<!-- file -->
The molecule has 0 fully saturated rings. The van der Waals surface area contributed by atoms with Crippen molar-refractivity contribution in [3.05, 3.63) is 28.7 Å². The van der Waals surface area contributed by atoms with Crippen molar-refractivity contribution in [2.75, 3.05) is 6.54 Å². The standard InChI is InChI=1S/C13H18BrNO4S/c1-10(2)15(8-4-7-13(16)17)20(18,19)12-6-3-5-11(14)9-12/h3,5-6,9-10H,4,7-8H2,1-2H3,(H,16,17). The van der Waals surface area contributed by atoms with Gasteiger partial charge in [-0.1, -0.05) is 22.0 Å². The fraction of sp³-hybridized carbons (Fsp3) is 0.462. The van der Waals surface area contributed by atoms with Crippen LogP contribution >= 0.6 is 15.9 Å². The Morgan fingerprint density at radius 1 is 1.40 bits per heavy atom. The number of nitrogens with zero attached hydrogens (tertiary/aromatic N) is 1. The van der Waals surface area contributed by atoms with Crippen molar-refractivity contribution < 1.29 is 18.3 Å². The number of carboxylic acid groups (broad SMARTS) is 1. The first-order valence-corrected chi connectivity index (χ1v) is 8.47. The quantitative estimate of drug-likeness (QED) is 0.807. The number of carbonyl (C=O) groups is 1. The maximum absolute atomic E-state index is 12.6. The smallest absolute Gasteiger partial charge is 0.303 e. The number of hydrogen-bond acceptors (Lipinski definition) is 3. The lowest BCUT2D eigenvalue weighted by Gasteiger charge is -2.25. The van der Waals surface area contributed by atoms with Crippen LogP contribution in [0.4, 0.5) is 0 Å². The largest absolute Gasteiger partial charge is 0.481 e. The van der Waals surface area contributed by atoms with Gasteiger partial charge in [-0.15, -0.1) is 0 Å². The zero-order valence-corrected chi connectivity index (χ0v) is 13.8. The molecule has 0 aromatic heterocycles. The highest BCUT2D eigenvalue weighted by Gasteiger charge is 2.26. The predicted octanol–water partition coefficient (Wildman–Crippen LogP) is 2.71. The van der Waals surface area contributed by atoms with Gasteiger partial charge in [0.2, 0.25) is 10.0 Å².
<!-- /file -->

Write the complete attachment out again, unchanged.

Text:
The molecule has 0 fully saturated rings. The van der Waals surface area contributed by atoms with Crippen molar-refractivity contribution in [3.05, 3.63) is 28.7 Å². The van der Waals surface area contributed by atoms with Crippen molar-refractivity contribution in [2.75, 3.05) is 6.54 Å². The standard InChI is InChI=1S/C13H18BrNO4S/c1-10(2)15(8-4-7-13(16)17)20(18,19)12-6-3-5-11(14)9-12/h3,5-6,9-10H,4,7-8H2,1-2H3,(H,16,17). The van der Waals surface area contributed by atoms with Gasteiger partial charge in [-0.1, -0.05) is 22.0 Å². The fraction of sp³-hybridized carbons (Fsp3) is 0.462. The van der Waals surface area contributed by atoms with Crippen LogP contribution >= 0.6 is 15.9 Å². The Morgan fingerprint density at radius 1 is 1.40 bits per heavy atom. The number of nitrogens with zero attached hydrogens (tertiary/aromatic N) is 1. The van der Waals surface area contributed by atoms with Crippen molar-refractivity contribution < 1.29 is 18.3 Å². The number of carboxylic acid groups (broad SMARTS) is 1. The first-order valence-corrected chi connectivity index (χ1v) is 8.47. The quantitative estimate of drug-likeness (QED) is 0.807. The number of carbonyl (C=O) groups is 1. The maximum absolute atomic E-state index is 12.6. The smallest absolute Gasteiger partial charge is 0.303 e. The number of hydrogen-bond acceptors (Lipinski definition) is 3. The lowest BCUT2D eigenvalue weighted by Gasteiger charge is -2.25. The van der Waals surface area contributed by atoms with Crippen LogP contribution in [0.4, 0.5) is 0 Å². The largest absolute Gasteiger partial charge is 0.481 e. The van der Waals surface area contributed by atoms with Gasteiger partial charge in [-0.15, -0.1) is 0 Å². The zero-order valence-corrected chi connectivity index (χ0v) is 13.8. The molecule has 0 aromatic heterocycles. The highest BCUT2D eigenvalue weighted by Gasteiger charge is 2.26. The predicted octanol–water partition coefficient (Wildman–Crippen LogP) is 2.71. The van der Waals surface area contributed by atoms with Gasteiger partial charge in [0.2, 0.25) is 10.0 Å².